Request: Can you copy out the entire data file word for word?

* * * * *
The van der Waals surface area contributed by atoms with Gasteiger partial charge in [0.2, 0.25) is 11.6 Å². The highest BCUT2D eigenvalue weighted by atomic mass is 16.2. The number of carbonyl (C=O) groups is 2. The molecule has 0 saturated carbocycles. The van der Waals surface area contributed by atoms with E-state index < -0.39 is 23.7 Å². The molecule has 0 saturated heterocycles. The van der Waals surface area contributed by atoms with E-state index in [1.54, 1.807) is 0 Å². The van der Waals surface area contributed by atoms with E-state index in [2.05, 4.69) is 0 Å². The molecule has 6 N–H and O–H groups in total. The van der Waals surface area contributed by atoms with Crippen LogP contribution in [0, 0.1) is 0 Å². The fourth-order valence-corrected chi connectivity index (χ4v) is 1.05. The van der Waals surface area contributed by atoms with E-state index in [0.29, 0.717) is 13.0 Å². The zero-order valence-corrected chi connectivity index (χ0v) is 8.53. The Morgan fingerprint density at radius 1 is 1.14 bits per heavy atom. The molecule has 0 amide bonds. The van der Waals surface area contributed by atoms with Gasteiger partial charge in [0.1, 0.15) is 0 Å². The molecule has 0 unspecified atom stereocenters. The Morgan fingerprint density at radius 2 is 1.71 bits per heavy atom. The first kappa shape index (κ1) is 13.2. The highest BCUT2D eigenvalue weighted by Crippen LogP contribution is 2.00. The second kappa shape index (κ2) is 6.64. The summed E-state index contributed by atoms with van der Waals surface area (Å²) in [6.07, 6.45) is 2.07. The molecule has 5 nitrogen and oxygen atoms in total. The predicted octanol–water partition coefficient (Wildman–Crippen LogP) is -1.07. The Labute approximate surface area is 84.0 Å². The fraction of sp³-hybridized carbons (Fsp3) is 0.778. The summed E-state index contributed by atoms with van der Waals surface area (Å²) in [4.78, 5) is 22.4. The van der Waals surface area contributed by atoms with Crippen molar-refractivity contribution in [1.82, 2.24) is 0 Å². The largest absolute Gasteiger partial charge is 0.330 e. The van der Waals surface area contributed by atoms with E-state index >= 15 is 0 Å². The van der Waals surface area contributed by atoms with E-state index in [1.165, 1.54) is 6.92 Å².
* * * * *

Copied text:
The van der Waals surface area contributed by atoms with Gasteiger partial charge in [0.2, 0.25) is 11.6 Å². The highest BCUT2D eigenvalue weighted by atomic mass is 16.2. The number of carbonyl (C=O) groups is 2. The molecule has 0 saturated carbocycles. The van der Waals surface area contributed by atoms with E-state index < -0.39 is 23.7 Å². The molecule has 0 saturated heterocycles. The van der Waals surface area contributed by atoms with E-state index in [1.54, 1.807) is 0 Å². The van der Waals surface area contributed by atoms with E-state index in [2.05, 4.69) is 0 Å². The molecule has 6 N–H and O–H groups in total. The van der Waals surface area contributed by atoms with Crippen LogP contribution in [0, 0.1) is 0 Å². The fourth-order valence-corrected chi connectivity index (χ4v) is 1.05. The van der Waals surface area contributed by atoms with E-state index in [0.29, 0.717) is 13.0 Å². The zero-order valence-corrected chi connectivity index (χ0v) is 8.53. The Morgan fingerprint density at radius 1 is 1.14 bits per heavy atom. The molecule has 0 amide bonds. The van der Waals surface area contributed by atoms with Gasteiger partial charge in [0.1, 0.15) is 0 Å². The molecule has 0 unspecified atom stereocenters. The Morgan fingerprint density at radius 2 is 1.71 bits per heavy atom. The first kappa shape index (κ1) is 13.2. The highest BCUT2D eigenvalue weighted by Crippen LogP contribution is 2.00. The second kappa shape index (κ2) is 6.64. The summed E-state index contributed by atoms with van der Waals surface area (Å²) in [6.07, 6.45) is 2.07. The molecule has 5 nitrogen and oxygen atoms in total. The predicted octanol–water partition coefficient (Wildman–Crippen LogP) is -1.07. The Labute approximate surface area is 84.0 Å². The fraction of sp³-hybridized carbons (Fsp3) is 0.778. The summed E-state index contributed by atoms with van der Waals surface area (Å²) in [4.78, 5) is 22.4. The van der Waals surface area contributed by atoms with Crippen molar-refractivity contribution in [1.82, 2.24) is 0 Å². The largest absolute Gasteiger partial charge is 0.330 e. The van der Waals surface area contributed by atoms with E-state index >= 15 is 0 Å². The van der Waals surface area contributed by atoms with E-state index in [1.165, 1.54) is 6.92 Å².